Shannon Grossman and Sabrina Farley are English majors with writing concentrations at Westfield State University. They are both very avid readers of literature and especially enjoy reading banned books. Shannon, a passionate traveler, writes about her experiences abroad in her blog Travels with Shnay. Sabrina loves discovering new places near or far and has chosen to focus her blog on local travel, and you can follow her adventures at Walking With Eyes Open.

#WSU331 #DigiWriMo Instagram Project

Based on our class conversation today, here’s the current shape of our DigiWriMo #WSU331 Instagram Project.

Post photographs, captions, and appropriate hashtags (always use #WSU331 and #DigiWriMo) on Instagram with the goal of creating a collaboratively written digital story about the WSU experience.

I’ll add a few parameters:

  • Each student should post at least once / week during November.
  • I’ll give you four prompts–please use the prompt for the week as inspiration for your #WSU331 #DigiWriMo post.
  • Keep the images “safe for work”.
  • Have fun.

I’ll offer 20 of the TBD points to you for your participation (5 points/per post).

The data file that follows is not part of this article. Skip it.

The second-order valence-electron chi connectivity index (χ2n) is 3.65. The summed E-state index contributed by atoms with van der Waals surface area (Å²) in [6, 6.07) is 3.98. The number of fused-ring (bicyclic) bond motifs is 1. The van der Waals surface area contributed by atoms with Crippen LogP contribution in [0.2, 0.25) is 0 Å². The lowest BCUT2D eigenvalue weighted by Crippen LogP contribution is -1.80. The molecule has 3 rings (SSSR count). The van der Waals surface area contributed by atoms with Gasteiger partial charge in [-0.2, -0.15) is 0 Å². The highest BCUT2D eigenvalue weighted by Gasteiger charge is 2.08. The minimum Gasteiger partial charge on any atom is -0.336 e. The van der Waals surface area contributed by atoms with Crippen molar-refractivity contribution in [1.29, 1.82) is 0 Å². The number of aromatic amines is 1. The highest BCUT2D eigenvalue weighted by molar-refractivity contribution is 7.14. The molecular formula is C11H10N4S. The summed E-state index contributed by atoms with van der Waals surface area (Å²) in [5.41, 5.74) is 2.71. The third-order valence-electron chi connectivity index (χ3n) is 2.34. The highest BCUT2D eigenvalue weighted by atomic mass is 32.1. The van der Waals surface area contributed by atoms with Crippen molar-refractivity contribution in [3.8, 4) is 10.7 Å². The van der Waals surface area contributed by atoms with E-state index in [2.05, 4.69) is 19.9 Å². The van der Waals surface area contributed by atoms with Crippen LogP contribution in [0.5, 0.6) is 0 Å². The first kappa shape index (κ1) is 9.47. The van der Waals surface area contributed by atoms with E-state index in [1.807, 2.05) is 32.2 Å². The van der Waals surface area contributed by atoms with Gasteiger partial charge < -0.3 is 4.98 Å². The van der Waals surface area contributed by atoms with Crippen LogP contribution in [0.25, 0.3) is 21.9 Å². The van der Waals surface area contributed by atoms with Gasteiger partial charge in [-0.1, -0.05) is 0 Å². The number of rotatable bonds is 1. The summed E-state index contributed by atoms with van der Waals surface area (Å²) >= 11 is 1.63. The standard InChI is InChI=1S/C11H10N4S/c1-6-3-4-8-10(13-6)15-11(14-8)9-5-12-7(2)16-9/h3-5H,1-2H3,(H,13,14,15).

Week 1 Prompt (post due by 11/8/14): What makes you feel at home in the WSU community? 

Week 2 Prompt (post due by 11/15/14): What’s challenging about life in the WSU community?

Week 3 Prompt (post due by 11/22/14): Where is your favorite place on campus and why?

Week 4 Prompt (post due by 11/29/14): What does it mean to you to be a WSU Owl? 

Homework: FaceBook Questions

photo 4 photo 3 photo 1photo 2

Better pictures of white boards have been taken, yet I hope these help you recall our conversation about “Death Proof”, FaceBook, digital writing, death, and culture.

Here are questions you suggested for your homework analysis of FaceBook (in no particular order). Please select a few, take notes, and be prepared to continue the conversation on Wednesday.

  • How would you want your online presence to be dealt with leading to and/or after your death?
  • How personal do people get FB? How easy is it to see peoples’ private information? Is FB really a efficient tool? (ETA: how do you see FB as a tool? What use does it have in contemporary culture?)
  • When looking at our news feed, of the statuses that you read, how many people have you actually been in more personal contact with, either via text, talking on the phone, FB messaging, or face to face conversation, in the past week (or maybe month)?
  • Explore Facebook  by creating a list of pros and cons to having such a public persona. Does this help or hurt one when it comes to jobs? Relationships? The real world?

Want to add a question? Leave it the comments, and we can add it to our discussion.

Digital Writing: Mapping 20 Great Fall Marathons

This collaborative project involves mapping out 20 of the best Fall marathons in the United States that runners can consider taking part in.  This project provides information about each marathon showing the readers that digital writing isn’t just strictly writing on a document, file or page.